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I think at some points (i.e arrows) the difference between Pi++ and Imp as distinct different things kind of just breaks down.
The way I understand it, there are basically three different wounding modes covered by Imp and Pi. One is having a tiny sharp point enter the target, then using that beachhead to let the wider parts of the weapon enter by pushing material aside. Spears made entirely of wood, estocs, and similar use this method. I think armor piercing rifle rounds do as well, but once they're in their high velocity, low weight, and tendency to tumble make them behave more like option 3 (see later). The second is similar, except the wider parts of the projectile are thin and sharp and actually cut into the target rather than just pushing material aside. This is what you see with typical spears and arrows, as well as swords. The third option is to have a relatively blunt object flung at the target at such a high velocity it goes through it, crushing a path through whatever is in the way. This is the way bullets work.

In terms of armor penetration, the first is Imp, the second is sort of like an Imp/Cut fusion, and the third is Pi. For DR that differentiates, if you want to have really high resolution, the second would probably give DR roughly halfway between what the target has against Imp and what it has against Cut (if it somehow has better DR against Imp than Cut, just treat it as Cut). Note this is probably is only appropriate if the sharp edges are fairly wide (enough so that if they were blunt the projectile would have trouble pushing material aside to get past the armor).

In terms of wounding, the first and third are fairly similar, primarily involving a wound channel that consists of a lot of crushed tissue. The second is a bit different, as the wound channel is likely wider but thinner, and also consists more of cut tissue than crushed tissue. All three rely more on going deep to hit something important than on outright wrecking the body, so all three would be susceptible to reduction from IT:Unliving and IT:Homogeneous. When IT:DR and Vulnerability are involved, however, they could be treated differently. IT:DR/Vulnerability to Cutting (representing tissue that's harder or easier to cut) would probably apply normally to the second option. IT:DR/Vulnerability to Imp (representing tissue that's harder or easier to punch through with a sharp tip) would probably apply to the first and second, while IT:DR/Vulnerability to Cr (representing tissue that is rarely or easily crushed/broken) could probably apply to the first and third. You could also have a general IT:DR/Vulnerability to Imp and Pi (representing redundant/resilient internal organs, or those particularly susceptible to disruption) that would apply to all three, and would basically be the IT:DR/Vulnerability equivalent of the Living-Unliving-Homogeneous progression. Pricing would be difficult to work out, but then pricing for limited IT:DR/Vulnerability is kind of already a bit broken, particularly when comparing to Unliving/Homogeneous (IIRC, IT:DR that would protect against one of Imp or Pi is around twice as expensive as equivalent protection from Unliving, or Homogeneous if you take out the price for its add-ons).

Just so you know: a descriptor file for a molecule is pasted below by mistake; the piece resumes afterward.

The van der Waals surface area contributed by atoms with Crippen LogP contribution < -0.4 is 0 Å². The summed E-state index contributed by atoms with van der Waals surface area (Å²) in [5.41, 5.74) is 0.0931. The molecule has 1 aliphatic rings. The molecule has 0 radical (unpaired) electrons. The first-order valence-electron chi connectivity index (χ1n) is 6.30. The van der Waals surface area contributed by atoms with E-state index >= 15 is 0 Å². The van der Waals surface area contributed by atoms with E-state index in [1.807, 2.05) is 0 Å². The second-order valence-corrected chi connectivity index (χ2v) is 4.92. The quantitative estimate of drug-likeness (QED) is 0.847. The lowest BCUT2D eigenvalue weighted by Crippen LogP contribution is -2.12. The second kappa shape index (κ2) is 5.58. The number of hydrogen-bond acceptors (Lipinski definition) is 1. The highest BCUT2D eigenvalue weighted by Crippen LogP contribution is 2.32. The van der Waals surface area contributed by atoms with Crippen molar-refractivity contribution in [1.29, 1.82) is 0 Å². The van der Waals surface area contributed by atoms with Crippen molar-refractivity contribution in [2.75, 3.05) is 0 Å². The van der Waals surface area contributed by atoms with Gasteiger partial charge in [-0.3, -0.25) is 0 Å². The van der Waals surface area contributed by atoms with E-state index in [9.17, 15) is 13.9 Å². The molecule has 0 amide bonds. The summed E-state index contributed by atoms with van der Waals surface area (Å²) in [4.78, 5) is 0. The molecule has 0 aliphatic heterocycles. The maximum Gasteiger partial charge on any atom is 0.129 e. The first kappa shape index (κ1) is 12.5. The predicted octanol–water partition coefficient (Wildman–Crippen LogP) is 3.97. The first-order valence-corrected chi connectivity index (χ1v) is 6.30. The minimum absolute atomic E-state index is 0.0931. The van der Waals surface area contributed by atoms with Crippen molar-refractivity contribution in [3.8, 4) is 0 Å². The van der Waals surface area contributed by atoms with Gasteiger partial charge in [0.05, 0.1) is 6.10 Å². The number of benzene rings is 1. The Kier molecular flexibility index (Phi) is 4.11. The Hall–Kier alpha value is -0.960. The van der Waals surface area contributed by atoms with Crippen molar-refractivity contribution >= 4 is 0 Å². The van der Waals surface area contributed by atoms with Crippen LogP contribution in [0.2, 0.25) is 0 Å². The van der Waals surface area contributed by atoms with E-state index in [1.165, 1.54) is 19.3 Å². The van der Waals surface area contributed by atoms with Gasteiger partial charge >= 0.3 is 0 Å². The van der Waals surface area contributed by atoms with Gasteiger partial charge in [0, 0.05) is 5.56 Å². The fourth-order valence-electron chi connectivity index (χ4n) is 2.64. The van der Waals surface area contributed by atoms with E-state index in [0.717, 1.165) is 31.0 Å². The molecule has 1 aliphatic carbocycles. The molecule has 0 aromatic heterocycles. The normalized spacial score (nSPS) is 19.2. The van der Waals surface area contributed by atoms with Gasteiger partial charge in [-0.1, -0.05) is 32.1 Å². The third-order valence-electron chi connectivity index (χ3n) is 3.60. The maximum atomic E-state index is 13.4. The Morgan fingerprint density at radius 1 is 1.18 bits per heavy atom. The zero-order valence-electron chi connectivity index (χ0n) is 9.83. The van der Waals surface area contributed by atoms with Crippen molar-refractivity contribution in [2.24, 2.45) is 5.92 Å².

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Old 10-07-2019, 04:15 PM   #29
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Default Re: [Pyramid 3/52] LT Armor Design: Mail vs Pi (Guns)

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Originally Posted by DouglasCole View Post
Many war arrows are a half inch in diameter with just the shaft (pi+) and even some of the more compact Type 16 arrowheads are roughly double that including the barbs (which I believe have evidence of being hardened. That sort of evidence tends to be somewhat sketchy (in the 'absence of evidence is not evidence of absence' sense) due to the hardened jackets being the stuff that corrodes away first.
The Type 16, not the bodkin, was the armour piercer.

http://forums.sjgames.com/showpost.p...4&postcount=15

http://forums.sjgames.com/showthread.php?t=33436
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Old 10-07-2019, 11:15 PM   #30
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Default Re: [Pyramid 3/52] LT Armor Design: Mail vs Pi (Guns)

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Realistically, people make bulletproof steel plates and as far as I can tell no-one even tries to make bulletproof mail, and there's probably a reason for that, though I'm not immediately sure what it is.
They tried making mail for protection in WWI, but found that the bullet tended to push shattered fragments of links into the wearer. They did find that if draped rather than worn close to the skin, it stopped fragments pretty well. There are some examples of face masks for tankers.